Where did all my SRAM go? :)

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I'am using a 2313 and AVR-GCC version 2.95.2 with the -O3 option.

The 2313 has 128Byte SRAM and of course, 32 registers.
I'am using global variables only, to better keep track of my SRAM usage.
There are two 42 byte arrays, and seven single byte variables.
The code consists of main and two interrupt routines (timer overflow and UART_rx). No other function calls.

The problem is, I'am running out of SRAM!

If I'am counting correctly, there should be more than 30 byte SRAM left for the stack if every variable is placed in SRAM, and the only stuff that gets pushed onto the stack is the pc, sr, etc. from the two interrupt calls,
Besides, the compiler should be able to place some variables in registers in order to save even more SRAM, right?

How can I find out exactly how each byte SRAM/register is allocated?

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I had the impression, that gcc puts all vars in sram and only allocates registers for special purposes (parameter passing, etc.). If that would be true, then you have to reform your calculation :(

Amazing though, that you try C on the 2313, cause I constantly run out of flash on that one in assembler. The 2313 could at LEAST have tripple of todays flash to be really usable.

alex

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Sorry, I don't know were to find the RAM memory map.

But could it be that you use (constant) strings ? I know the IAR C-compiler puts them standard in flash AND a copy in RAM at startup. This way the RAM is full very soon. This can be put off with a compiler setting in IAR C.

Hope this works

Patrick

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You may have a look on the .map file.

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Alexander: Even if GCC only uses registers for special purposes, 30 bytes och SRAM should be enough space for the stack. (only two interrupt calls, nothing more). And yes, I do have quite some problems with flash space too... :) But the application will fit more or less exactly in the 2313's flash mem.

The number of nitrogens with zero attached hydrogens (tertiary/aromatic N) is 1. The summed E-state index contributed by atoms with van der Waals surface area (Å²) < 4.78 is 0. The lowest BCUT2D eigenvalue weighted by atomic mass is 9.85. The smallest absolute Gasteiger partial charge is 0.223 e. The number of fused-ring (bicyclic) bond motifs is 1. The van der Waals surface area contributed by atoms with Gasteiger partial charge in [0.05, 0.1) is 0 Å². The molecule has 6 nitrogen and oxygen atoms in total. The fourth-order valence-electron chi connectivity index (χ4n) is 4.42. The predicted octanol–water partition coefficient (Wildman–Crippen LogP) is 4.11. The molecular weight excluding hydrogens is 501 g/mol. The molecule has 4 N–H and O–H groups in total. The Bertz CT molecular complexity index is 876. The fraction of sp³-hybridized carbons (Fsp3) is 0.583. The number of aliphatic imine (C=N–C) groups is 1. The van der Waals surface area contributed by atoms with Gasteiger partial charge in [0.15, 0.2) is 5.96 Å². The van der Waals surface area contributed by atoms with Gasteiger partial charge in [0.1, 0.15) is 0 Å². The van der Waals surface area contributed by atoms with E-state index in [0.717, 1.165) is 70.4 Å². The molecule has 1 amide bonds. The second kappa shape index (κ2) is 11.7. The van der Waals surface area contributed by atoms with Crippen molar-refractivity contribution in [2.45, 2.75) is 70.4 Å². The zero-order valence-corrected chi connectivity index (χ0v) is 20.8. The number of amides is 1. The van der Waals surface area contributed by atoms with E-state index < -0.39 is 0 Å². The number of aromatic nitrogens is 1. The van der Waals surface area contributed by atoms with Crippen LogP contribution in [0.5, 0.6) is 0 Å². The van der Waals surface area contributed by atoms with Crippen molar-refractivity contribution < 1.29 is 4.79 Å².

Patrick: Only strings used is two inline asm routines... I doubt the compiler keeps thoose... ;)

Hu: Where can I find that file? The compiler doesn't produce one...

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AvrGCC uses sram to store your constants.
So, if you are writing something like

"if (a>3) {...}"

the "3" constant will be placed to the SRAM.
GCC thinks it's a fastest way to access constants.

You can read manual about compilier options/switches to disable this feature
(I don't remember now) and for producing ".map" file.

Also you can change the optimization key (in your makefile) to "-os" to get "size optimized" code.

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Michael: I checked the resulting asm code, gcc does not put contants in SRAM. It uses 'LDI', as it should.
However, I noticed that the compiler promotes pretty much everything to 16bit variables as soon as there is even a remote possibility of a overflow. A simple thing like 0x0116bit promotions? I know that none of my calculations need to be 16bit.

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The constant "4" gets promoted to 16bit !!!

outp((0x04>>rad),PORTB);

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C standard forces converting results to int-width. By default, int in AVRGCC is 16bit, but you may change it to 8bit using option -mint8. The options are described in file syntax.txt.

I don't recommend using 8bit int size.

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AVR is a 8bit CPU, int _should_ actually be 8bits anyway according to C standards.

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-mint8 took care about all thoose 16bit math instructions.

But there is still way too much stack usage... There are registers enough for both interrupt routines to have their own registers. No need to put the contents of any register on the stack as soon as there is a interrupt.

Is there another AVR compiler that might do better with small amounts of SRAM?